Alim also informed the staff in the said meeting that he is part of the planning for the Bangsamoro Development Agenda which entails getting the aims and wishes of the Bangsamoro communities on the kind of development they want once the Bangsamoro government is in place.
As to the internal policing under the Normalization phase, the greatest challenge, he said, is on how to contain the private armies and the proliferation of loose firearms. But he also argued: “Normalization will be good if there is a proper implementation.”
Lastly, he opined that MILF should reach out more to other sectors and stakeholders like the indigenous peoples (IPs), politicians and Christian settlers.
KFI, a founding and member organization of the Consortium of Bangsamoro Civil Society (CBCS), is one of the civil society organizations active in information campaign about the GPH-MILF peace process and the Bangsamoro roadmap for peace.
I love Filipino food. I love Chinese food. Sometimes I crave for a little bit of both and then want something interesting that I don’t get to try everyday. Did that confuse you? Let me put it this way – don’t we have days when we just want both Chinese and Filipino food – and then maybe something that could remind us of our memorable Asian trips – all in one table?
Good thing Michelle of Tsinoy’s Pares and Mami House CDO recently invited me, my mom and Emma to try out their fare. It was the perfect way to satisfy cravings!
Nestled at Tiano – Mabini Streets, Cagayan de Oro, Tsinoy’s CDO is a 7-month old restaurant that’s fast gaining fans and loyal customers. Of course, judging by their establishment’s name alone, we know that they serve Chinese and Filipino food. However, Tsinoy’s Pares and Mami House Cagayan de Oro offers so much more!
The restaurant’s interiors are pretty nice, by the way. Don’t worry, the eye candy interiors do not translate to expensive prices. In fact, the food prices are VERY AFFORDABLE!
Their money tree is perhaps the most photographed item inside the restaurant.
Yes, they offer FREE WiFi.
Check out the beehive-looking lamps. Pinoy na Pinoy!
I uploaded this photo on Instagram and a lot of people liked the ingenuity of it all. Who knew coconut husks can make for a nice wall decor?
If you’re wondering how this food fusion of sorts came about, Michelle says it’s because of her husband’s liking for pares, lugaw and other simple, cheap but good food. Pares is popular in Manila – it’s a full meal composed of soup, rice and beef stew.
During our visit, we tried the halaan soup (Php 249.00). The clams and vegetables used were fresh. Good as meal starter.
The kinilaw or ceviche (Php 159.00) was delicious. Fresh fish and chili. It was prepared the Kagay-anon way.
The pork siomai (Php 59.00) and the Japanese siomai (also Php 59.00) were tasty. The pieces of Japanese siomai in particular were packed with meat and flavor – recommended!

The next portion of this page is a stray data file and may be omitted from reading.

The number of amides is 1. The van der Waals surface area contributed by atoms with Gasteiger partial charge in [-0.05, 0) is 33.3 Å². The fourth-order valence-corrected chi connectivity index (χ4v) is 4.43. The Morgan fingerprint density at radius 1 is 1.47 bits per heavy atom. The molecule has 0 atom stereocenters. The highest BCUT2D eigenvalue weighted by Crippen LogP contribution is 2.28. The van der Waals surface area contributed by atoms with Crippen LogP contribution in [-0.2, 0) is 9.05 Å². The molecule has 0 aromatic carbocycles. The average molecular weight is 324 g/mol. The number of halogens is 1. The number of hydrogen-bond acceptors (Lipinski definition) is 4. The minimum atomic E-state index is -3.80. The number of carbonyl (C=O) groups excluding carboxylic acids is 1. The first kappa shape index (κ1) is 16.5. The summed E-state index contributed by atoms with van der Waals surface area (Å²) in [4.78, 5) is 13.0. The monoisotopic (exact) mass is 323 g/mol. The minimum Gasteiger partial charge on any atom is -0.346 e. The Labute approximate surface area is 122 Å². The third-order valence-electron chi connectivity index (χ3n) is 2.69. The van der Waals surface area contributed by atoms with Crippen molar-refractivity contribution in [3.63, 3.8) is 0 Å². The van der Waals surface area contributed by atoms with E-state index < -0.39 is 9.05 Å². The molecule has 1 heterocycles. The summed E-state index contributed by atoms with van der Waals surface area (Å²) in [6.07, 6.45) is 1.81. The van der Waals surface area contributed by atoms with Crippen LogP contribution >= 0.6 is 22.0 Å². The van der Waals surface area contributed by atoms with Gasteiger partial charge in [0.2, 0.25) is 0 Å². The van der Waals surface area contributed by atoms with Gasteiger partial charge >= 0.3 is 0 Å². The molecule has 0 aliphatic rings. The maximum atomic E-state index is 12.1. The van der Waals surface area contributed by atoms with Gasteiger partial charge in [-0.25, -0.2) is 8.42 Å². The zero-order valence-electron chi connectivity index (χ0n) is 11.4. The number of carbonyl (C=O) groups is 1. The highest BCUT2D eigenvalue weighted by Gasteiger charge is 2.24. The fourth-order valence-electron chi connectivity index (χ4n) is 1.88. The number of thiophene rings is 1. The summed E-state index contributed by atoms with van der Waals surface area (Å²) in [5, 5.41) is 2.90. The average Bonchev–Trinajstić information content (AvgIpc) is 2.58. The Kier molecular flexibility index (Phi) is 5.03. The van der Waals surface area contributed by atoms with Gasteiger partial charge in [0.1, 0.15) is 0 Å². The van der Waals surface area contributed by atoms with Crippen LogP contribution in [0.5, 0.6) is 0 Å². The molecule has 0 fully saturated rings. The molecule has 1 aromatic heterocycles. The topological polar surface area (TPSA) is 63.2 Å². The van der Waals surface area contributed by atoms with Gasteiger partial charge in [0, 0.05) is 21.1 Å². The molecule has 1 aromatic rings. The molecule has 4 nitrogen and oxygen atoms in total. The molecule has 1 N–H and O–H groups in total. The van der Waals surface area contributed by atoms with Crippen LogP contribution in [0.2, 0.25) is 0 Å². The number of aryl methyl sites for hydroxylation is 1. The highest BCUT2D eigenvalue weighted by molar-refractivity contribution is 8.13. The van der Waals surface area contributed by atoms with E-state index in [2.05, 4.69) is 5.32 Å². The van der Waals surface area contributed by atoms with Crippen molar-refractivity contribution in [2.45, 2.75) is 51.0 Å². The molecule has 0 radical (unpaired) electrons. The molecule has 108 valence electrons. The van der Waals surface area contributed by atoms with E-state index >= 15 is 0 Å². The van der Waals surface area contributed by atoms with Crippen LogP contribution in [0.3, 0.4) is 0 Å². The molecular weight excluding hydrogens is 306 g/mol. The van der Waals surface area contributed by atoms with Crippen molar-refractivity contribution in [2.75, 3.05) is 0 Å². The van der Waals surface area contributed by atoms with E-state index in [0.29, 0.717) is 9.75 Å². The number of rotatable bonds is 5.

Since Em hasn’t tried beef rendang before, we ordered a serving. The Tsinoy’s CDO take on the beef rendang, a steal at only Php 179.00, is a MUST-TRY. This one’s a generous serving that can be shared by 2 to 3 people.
If you’ve traveled to either Malaysia or Singapore and have tried beef rendang there, then Tsinoy’s version won’t disappoint. Be ready to order extra rice, though!
Of course, I simply had to try the pares. Had to see if it reminded me of what I used to regularly have in Manila. Yes, Virginia, the Tsinoy’s Pares meal guarantees satisfaction. For those on a budget, you’ll be happy to know that this entire set only costs Php 89.00
I have yet to try them but Michelle says the lechon macau (Php 169.00), lengua estofado (Php 189.00), chicken feet (Php 69.00) and even the plain lugaw (Php 29.00!!!) are good, too. What I’m really interested to try on my next visit are the hakaw (reminds me of Hong Kong food), Hainanese chicken (reminds me of Singapore!), salt and pepper squid and the kare-kare.
Yes, their menu choices are THAT varied!
Tsinoy’s Pares and Mami House CDO also has a function room that can hold about 45 people. I wasn’t able to use their washrooms but I did take a quick peek. Clean and separate stalls for men and women. Thumbs up!
Tsinoy’s is open on all days. Longer hours every Saturday. They have a stocked bar that’s ready to serve you and your friends.
Visit Tsinoy’s Pares and Mami House CDO. Bring your family, co-workers, significant others, friends. Laidback ambiance, good and affordable food, free WiFi and nice interiors that could be conversation starters. Let’s not forget that they do have mami, batchoy and lugaw (for as low as Php 29.00!) – warm comfort food that you can have any time of the day. Parking is available albeit limited.
Tiano – Mabini Streets
Call (08822) 745800 [they offer delivery]
Thank you Michelle and to Tsinoy’s for the warm hospitality!